There was more, but that’s enough for today. One final thought, though: When I mentioned before the trip that I’d be heading to Wisconsin, several of you got in touch and said, “Let’s meet up!” or “I’d love to meet you and buy you a beer!” I’m sorry, but I turned down all of those gracious offers — not because I didn’t want to meet all of you, but because I wanted this to be a true vacation from Uni Watch in every respect. Thanks for understanding, and for all your enthusiasm. It means a lot, honest.
Raffle reminder: I’m currently raffling off three very nice baseball stadium prints. Details here.
So here’s a question: Don’t worry, I’m not interested in discussing Ebola policy, quarantine policy, or anything like that (at least not here), but I do have a question that I’m hoping some of our more scientifically oriented readers can answer.
And here it is: We keep hearing that it takes 21 days for someone to go from Ebola exposure to Ebola symptoms. Isn’t it rather improbably convenient that the incubation period happens to be exactly three weeks (instead of, say, 17 days, 19 days, or some other random period)? I can understand when things run 24 hours, since that’s part of our planet’s daily cycle, or even 28 days, since that aligns with the lunar cycle. But our seven-day week is a construct — it has no relation to any natural rhythms, at least that I’m aware of. So it seems like a mighty big coincidence that a virus’s incubation period would just happen to be exactly three weeks.
So when scientists talk about Ebola and 21 days, are they really rounding up from another number (19 days, say), because 21 days is easier for people to remember? And if so, are there lots of examples of this throughout the worlds of science and medicine?
Let’s please keep the discussion of this limited to the 21-day thing and not delve into other aspects of the Ebola/quarantine issue. Thanks.
’Skins Watch: Comedian Hari Kondabolu wants to change the ’Skins logo so it features a sunburned white guy. ”¦ A Navajo high school in Arizona has emerged as an unlikely defender of the ’Skins name (from Tommy Turner). ”¦ RUWT — that’s “Are You Watching This?,” the email service that emails you when a sporting event on TV you might be missing just got exciting — has apparently stopped using the ’Skins game (from Rob Holecko). ”¦ Ed Gillespie, the Republican candidate for Senate in Virginia, is running a campaign ad in which he promises to oppose any attempts to make the ’Skins change their name. Interestingly, the ad says that Senate majority leader “has a bill to force the Redskins to change their name.” But if you go look at the two articles that the ad cites for that claim, you’ll see that one of them doesn’t mention any legislation at all and is simply about public opinion and the fallout from the team’s loss of trademark protection, and the other one is about revoking the NFL’s tax-exempt status. In other words, nobody is “forcing” the ’Skins to do anything. But it’s good to know that Ed Gillespie will oppose any such efforts, should they ever occur (which they won’t). ”¦ “Through the Apache Skateboards Twitter feed, I learned about What TRIBE, described as an ‘art campaign aimed towards the eradication of the use of negative images of Native Americans as well as other diverse cultures,'” says Josh Sondelski. “Both have been posting about Native American rights and I’ve seen Washington-specific posts trickle in as of late.” … With the ’Skins playing in Minnesota this weekend, the Minneapolis-based advertising agency Red Circle and the National Coalition Against Racism in Sports and Media have produced a new commercial about the team’s name (from Jon Solomonson):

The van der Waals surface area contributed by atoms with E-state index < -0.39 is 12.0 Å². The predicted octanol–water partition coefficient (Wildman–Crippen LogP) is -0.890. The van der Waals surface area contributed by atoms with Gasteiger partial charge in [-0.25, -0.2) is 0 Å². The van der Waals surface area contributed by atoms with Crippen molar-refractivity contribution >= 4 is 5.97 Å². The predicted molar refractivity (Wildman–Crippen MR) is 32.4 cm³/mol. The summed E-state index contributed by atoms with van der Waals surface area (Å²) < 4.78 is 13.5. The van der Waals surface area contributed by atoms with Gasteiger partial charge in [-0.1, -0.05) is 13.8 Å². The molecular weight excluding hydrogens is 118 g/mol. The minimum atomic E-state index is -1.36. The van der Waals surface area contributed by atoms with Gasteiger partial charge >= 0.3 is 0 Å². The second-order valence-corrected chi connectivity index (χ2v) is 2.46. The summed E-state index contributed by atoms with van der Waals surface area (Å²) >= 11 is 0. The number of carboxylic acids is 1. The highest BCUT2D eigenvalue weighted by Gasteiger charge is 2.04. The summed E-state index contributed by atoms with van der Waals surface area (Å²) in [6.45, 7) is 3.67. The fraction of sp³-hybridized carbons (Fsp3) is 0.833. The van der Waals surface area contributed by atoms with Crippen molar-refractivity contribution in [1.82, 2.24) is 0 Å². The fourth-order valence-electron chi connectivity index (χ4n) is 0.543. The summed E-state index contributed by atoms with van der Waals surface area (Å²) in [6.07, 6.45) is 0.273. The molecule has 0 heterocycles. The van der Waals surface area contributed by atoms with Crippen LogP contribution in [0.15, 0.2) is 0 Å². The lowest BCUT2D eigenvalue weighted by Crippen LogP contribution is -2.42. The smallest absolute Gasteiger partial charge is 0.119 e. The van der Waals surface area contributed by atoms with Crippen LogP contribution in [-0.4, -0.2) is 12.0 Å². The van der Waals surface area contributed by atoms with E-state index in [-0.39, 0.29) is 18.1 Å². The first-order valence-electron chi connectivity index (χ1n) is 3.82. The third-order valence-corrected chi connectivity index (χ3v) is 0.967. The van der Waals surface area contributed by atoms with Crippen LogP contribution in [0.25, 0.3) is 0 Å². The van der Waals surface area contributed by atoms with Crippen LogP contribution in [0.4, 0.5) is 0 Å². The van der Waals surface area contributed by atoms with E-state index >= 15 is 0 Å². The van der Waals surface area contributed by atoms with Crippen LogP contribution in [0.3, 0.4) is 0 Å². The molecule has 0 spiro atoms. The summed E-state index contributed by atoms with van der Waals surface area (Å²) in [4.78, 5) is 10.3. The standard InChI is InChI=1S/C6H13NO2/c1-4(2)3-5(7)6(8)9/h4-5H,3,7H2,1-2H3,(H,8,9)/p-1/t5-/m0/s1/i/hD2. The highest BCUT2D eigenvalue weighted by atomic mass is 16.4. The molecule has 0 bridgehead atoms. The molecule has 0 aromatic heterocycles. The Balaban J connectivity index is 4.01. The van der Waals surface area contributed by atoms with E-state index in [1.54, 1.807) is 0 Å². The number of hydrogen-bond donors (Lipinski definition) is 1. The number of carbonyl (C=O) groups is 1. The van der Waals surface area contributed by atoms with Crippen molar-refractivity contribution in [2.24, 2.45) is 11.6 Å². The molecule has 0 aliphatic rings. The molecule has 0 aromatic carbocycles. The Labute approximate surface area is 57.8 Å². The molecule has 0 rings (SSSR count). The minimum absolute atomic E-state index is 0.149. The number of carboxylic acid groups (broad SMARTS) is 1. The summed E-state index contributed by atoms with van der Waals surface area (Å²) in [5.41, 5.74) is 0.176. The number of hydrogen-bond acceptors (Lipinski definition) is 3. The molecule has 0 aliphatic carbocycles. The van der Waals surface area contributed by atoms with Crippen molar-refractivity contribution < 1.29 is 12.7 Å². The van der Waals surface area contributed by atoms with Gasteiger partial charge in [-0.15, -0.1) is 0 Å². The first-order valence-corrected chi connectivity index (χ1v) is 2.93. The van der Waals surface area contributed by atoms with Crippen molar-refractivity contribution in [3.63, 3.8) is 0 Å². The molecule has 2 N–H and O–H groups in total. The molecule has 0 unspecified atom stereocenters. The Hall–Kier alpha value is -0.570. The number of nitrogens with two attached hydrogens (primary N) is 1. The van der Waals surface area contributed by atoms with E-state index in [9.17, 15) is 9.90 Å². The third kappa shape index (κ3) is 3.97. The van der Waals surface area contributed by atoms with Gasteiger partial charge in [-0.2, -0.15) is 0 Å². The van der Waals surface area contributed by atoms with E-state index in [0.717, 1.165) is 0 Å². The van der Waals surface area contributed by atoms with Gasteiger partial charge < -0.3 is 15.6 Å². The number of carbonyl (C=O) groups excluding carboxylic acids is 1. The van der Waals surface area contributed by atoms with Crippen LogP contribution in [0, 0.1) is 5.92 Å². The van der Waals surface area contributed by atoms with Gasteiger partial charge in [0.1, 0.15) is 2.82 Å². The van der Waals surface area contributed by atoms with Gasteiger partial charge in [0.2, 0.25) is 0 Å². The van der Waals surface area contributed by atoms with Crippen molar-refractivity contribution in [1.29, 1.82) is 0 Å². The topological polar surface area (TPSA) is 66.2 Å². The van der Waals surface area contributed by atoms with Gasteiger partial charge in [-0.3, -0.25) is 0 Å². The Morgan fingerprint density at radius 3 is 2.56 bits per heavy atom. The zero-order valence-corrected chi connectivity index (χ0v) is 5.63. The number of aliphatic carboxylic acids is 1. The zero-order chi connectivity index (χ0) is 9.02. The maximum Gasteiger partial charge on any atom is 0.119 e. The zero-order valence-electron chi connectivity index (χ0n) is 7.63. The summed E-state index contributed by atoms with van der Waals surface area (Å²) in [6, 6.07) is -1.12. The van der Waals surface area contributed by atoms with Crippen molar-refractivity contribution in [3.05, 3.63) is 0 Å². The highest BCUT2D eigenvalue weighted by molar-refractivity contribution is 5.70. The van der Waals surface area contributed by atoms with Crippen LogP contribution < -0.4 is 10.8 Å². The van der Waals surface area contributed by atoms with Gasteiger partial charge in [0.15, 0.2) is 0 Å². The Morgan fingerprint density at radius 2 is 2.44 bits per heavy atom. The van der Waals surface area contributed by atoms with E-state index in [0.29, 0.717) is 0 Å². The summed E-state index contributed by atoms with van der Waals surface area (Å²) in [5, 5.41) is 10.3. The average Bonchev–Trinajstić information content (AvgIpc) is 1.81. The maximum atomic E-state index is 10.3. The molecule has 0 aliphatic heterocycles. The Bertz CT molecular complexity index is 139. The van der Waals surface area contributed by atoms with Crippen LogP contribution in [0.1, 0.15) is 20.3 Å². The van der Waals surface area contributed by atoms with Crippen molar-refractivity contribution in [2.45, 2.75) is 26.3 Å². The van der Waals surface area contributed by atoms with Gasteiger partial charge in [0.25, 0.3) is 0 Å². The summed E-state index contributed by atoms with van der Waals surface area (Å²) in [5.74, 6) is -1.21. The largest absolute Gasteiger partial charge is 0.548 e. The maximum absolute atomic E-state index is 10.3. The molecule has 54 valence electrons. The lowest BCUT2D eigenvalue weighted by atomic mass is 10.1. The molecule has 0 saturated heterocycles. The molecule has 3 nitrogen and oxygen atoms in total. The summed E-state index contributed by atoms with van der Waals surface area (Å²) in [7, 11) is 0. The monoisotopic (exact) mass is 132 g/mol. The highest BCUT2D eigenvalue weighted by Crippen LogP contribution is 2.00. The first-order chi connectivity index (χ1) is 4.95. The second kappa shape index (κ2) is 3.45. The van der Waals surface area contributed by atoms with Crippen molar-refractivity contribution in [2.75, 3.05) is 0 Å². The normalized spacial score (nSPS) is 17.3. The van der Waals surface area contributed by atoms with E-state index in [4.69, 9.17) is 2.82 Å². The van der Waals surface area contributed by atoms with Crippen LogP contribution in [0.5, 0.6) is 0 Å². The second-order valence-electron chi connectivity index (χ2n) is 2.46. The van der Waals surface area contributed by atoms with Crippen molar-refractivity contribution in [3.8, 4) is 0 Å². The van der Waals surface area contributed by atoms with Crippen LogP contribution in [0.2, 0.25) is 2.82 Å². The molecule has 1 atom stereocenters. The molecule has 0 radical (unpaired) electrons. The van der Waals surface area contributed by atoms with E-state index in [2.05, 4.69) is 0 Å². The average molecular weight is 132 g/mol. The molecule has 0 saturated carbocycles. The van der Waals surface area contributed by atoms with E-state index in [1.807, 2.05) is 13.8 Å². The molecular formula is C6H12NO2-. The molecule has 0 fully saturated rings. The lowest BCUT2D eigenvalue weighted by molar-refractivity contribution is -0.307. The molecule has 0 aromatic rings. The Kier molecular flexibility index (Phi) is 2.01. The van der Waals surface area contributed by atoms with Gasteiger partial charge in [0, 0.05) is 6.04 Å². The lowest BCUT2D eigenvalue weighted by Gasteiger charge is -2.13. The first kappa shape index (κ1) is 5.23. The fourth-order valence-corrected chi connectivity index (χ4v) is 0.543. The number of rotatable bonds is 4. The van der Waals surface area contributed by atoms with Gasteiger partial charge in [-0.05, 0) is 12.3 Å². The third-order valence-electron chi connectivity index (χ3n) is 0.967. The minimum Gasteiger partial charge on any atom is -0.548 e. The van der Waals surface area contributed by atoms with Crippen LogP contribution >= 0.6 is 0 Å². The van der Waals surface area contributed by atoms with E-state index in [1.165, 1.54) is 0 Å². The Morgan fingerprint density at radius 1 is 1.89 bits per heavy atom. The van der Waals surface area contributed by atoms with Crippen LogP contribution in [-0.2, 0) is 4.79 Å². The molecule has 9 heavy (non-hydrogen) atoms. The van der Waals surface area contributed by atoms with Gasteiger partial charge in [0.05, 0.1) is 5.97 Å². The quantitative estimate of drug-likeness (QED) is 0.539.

Baseball News: I’ve been saying for a while now that Giants OF Hunter Pence is the only single-glover in the bigs. But it turns out there’s another one: Pence’s teammate Madison Bumgarner (good one from Alan Borock). … CNN used a seriously outdated Giants logo for a World Series report yesterday morning (from Dan O’Hara). … Hip-hop star Kendrick Lamar loves the Indians’ block-C. … A storefront in Yonkers — that’s just north of the Bronx — uses the Twins’ logo (from Terence Kearns). ”¦ “Working at the Albany International Airport has its perks,” says Jamie Burditt. “One of them is seeing a lot of baseball history passing through on its way to Cooperstown, whether it’s actual Hall of Fame players, future HOFers, or, every October, World Series game-worn items on their way to be displayed. This year had some interesting items, including Yordano Ventura’s cap with his memorial to Oscar Taveras from Game 6. They also had Game 7 winner Jeremy Affeldt’s cleats, complete with dirt and grass from the game, Buster Posey’s Game 7 jersey, and Pablo Sandoval’s bat.”
NFL News: Each defensive player for the Browns has been given a spiked black dog collar, and the coaches reward the players by giving out bone-shaped charms for big plays. ”¦ During last night’s Saints/Panthers game, the NFL Network ran this graphic of Panthers RB Jonathan Stewart. Just one problem: That’s actually DeAngelo Williams, not Stewart (from Joey Breeland). ”¦ Speaking of the Panthers, QB Cam Newton wore Charlotte Hornets cleats prior to last night’s game.